With counseling, he has been able to gain perspective and freedom from the magical belief that a great benevolent hand is always waiting just off stage from his actions to rescue him from the consequences–like the deus ex machina of ancient Greek comedy.  However, some of the residual consequences of earlier behavior still hamper parts of his life–particularly regarding his ability to get credit.  I understand his early problems as a religious sickness–a distortion of belief in providence into a sort of magical thinking that one is blessed even to the level of being invulnerable.

    • #4582

      Michael Porter
      Participant
      @mkporter

      I can relate to relate to the case studies presented in chapter three because I have experienced similar themes in the hospital setting.  They are helpful  in giving insight to caring for people  who express these issues.  I appreciate the connection that is made  between the psychiatric  and the sick religion elements in a person, which shows that both the Psychiatrist and the Chaplain work as a team in caring for a person.

      As I read the section about “brainwashing” and “forced indoctrination”, I began to think about sick religion as an addiction and maybe a person is drawn to it like one is drawn to alcohol or drugs.  I have cared for people who seemed to be paralyzed in making decisions without a clear direction from their religious beliefs or they stand on decisions that may not be in the best interest of the patient.  I believe religion is to keep a person connected to God who gives what is needed to live in the reality of life.  I agree that some people us it as a magical tool to have things go their way.

      I agree, “The crucial issue in all of the above suggestions … is that of interdisciplinary collaboration” where the team comes together each member with his/her own expertise, as each person is cared for where s/he is at.

      Mike

       

    • #4584

      Lee Whitlock
      Moderator
      @lwhitlock

      Michael, I worked for 3 years with alcohol and drug addicted persons at Beacon House in Louisville, and I agree that sick religion becomes an addiction. The person is drawn deeper and deeper into charts, graphs, etc. to “prove” scripture. Rather than live by faith, they choose to live by what God appears to them to believe. Oates writes, “Underneath the patient’s behavior is a world view that all behavior is determined totally by God, that there is no such thing as a chance of more than one outcome for any one situation, and that even within the variety of directions a course of evens could take, there is no such thing as the fortuitous ‘break’ of events in which accidents change the whole direction of a given history.” (51) The addict’s world view is determined by his/her drug of choice. Behavior is determined by how easily or difficult it is to get the next shot of alcohol or fix of drug.  In the beginning, the behavior is controlled by the addict, but soon the roles are reversed. The substance controls the outcome. As they say in 12-step meetings, “You end up locked up or covered up (grave).” Working with the addict at its best is an interdisciplinary relationship. The physician treats the physical side of the disease. The therapist helps with an addicts problems that have been brought on by the addiction. The 12-step groups work with the addict to show them that there is no “magic” to sobering up. It is determined by the behavior changes that are suggested in the 12-steps as a way to recovery.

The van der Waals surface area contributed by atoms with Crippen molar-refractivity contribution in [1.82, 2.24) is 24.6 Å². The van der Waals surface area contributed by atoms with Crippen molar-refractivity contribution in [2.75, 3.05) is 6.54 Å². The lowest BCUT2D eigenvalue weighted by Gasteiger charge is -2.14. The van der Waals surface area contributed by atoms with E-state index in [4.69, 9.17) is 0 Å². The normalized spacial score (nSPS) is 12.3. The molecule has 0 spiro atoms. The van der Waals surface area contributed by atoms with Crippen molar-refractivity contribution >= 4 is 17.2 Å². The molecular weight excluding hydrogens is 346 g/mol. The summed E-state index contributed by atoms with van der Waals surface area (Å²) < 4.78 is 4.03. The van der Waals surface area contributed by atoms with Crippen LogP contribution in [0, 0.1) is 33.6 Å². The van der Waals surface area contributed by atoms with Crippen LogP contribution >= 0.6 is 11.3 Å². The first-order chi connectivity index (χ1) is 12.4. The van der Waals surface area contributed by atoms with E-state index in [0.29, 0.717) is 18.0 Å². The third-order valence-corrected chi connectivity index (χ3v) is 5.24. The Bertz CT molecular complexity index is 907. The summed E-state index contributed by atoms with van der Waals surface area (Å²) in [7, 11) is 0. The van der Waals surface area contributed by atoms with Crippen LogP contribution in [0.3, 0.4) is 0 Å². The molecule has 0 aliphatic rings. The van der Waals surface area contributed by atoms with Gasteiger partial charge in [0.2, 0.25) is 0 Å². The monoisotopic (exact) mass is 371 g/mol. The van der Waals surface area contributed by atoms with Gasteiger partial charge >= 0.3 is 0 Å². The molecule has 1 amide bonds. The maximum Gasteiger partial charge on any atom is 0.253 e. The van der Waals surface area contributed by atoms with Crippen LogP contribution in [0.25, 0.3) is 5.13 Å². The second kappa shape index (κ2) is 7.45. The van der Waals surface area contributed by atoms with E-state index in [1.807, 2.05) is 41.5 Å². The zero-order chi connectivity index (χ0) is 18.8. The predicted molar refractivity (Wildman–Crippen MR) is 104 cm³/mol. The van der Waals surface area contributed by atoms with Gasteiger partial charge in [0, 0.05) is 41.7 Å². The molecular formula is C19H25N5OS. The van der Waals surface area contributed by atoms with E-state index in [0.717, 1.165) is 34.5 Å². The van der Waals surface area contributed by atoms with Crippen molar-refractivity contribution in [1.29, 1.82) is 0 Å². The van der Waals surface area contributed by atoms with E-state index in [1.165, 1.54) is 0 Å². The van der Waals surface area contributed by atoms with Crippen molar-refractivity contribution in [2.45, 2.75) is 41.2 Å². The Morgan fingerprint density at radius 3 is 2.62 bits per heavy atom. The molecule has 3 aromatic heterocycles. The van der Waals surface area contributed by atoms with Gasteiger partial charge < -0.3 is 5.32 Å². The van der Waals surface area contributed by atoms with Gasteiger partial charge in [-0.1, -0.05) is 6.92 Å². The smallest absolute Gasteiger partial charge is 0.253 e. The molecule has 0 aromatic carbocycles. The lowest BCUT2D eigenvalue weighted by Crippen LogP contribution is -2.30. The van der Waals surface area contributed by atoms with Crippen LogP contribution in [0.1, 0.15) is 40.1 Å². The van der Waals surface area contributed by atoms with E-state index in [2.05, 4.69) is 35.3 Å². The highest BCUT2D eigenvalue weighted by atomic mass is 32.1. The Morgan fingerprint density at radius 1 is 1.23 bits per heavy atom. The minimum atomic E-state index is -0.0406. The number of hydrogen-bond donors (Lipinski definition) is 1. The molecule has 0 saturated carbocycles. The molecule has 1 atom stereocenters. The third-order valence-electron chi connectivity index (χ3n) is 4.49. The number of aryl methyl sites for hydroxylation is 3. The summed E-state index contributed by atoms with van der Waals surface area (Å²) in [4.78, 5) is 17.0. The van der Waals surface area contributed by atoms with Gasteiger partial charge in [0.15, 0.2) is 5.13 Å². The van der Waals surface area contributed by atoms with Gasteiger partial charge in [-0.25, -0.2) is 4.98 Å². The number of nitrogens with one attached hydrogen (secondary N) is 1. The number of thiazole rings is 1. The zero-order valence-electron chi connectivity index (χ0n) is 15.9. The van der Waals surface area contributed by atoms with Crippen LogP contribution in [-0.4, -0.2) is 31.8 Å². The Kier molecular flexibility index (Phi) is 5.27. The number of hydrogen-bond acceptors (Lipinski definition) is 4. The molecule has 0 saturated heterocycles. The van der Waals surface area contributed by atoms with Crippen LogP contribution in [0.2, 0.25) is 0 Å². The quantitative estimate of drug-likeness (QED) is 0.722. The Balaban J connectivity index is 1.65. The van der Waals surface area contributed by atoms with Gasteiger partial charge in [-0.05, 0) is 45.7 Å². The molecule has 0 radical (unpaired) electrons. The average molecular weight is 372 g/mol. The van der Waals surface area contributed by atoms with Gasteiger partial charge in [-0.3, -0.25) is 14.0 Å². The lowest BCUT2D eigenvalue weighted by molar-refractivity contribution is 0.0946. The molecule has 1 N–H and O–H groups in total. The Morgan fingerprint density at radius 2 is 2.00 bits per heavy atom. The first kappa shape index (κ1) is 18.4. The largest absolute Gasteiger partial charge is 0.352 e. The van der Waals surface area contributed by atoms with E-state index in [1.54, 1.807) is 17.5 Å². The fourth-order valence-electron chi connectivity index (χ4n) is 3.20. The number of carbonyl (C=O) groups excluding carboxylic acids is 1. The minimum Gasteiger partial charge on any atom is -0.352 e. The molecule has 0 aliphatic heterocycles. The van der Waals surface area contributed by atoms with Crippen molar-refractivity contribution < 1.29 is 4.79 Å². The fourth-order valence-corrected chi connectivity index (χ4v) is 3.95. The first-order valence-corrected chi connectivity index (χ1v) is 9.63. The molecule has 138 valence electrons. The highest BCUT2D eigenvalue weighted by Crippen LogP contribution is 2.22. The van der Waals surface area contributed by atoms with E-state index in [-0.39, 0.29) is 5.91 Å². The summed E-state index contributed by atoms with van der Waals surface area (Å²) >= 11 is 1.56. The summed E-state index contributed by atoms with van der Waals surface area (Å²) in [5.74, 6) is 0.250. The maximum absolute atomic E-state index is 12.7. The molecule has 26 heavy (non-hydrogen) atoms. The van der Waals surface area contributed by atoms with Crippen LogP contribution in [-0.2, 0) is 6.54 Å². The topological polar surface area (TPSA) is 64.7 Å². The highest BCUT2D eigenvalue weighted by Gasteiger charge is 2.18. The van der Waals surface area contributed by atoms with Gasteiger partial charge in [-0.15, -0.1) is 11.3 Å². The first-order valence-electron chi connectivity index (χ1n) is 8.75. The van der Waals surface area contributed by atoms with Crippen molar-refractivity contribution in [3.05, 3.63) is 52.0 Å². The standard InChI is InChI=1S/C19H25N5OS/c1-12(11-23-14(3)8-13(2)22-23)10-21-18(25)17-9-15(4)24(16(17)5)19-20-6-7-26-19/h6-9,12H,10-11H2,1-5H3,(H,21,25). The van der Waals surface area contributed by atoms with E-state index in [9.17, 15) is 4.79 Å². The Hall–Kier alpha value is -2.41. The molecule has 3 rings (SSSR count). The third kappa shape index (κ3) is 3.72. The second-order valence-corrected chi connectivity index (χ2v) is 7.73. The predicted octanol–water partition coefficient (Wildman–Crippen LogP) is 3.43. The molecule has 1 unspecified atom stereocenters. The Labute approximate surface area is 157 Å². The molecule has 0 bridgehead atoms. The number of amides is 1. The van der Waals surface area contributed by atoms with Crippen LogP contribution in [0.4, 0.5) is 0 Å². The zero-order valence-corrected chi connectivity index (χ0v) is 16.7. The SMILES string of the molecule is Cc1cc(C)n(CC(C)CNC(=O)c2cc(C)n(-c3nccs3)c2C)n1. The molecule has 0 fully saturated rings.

• #4585

      Lee Whitlock
      Moderator
      @lwhitlock

      Brand, thanks for sharing your story with us. As the population at Beacon House became younger (When I first went there, average age was about 50, when I left it was about 25), I saw a great deal of this magical thinking.  In high school, especially private schools, things came easily to the young men. They expected life would meet them with the same degree of success. Their behaviors didn’t change from the behaviors they had relied on in HS. There was still lots of drinking, drug abuse, and late nights. The work force was different. Bad performance didn’t get you sent to the guidance counselor; it got you sent to personnel to be escorted out of the building. Drugs especially were a problem for the younger crowd. While in HS or while employed, pills were available and money was available to purchase them. When they were out of money, the cheapest alternative was heroin. I grew to just hate that drug. It was and is so difficult to break that habit. Rather than being a magical fix to their problems, it, of course, created new ones. I love the idea that you introduced – deus ex machina. In HS and the early days of working, there was a “godly handout” – the parents or the warnings given by personnel departments; however, as the client progressed in age, s/he had to learn that they held the solution to their problems.

    • #4587

      brandeaton
      Participant
      @brandeaton

      Thank you for your response, Lee.  Your experience at Beacon House very much reflects what we experienced in our family.

    • #4588

      Michael Porter
      Participant
      @mkporter

      Thanks Lee, for your experience and insights from working with alcoholics and drug addicts.  This confirms what I have learned through the years in caring for people drawn into a sick religion.  You stated well what I have thought, “Rather than live by faith, they choose to live by what God appears to them to believe.”  This becomes their world view and reality.

      Mike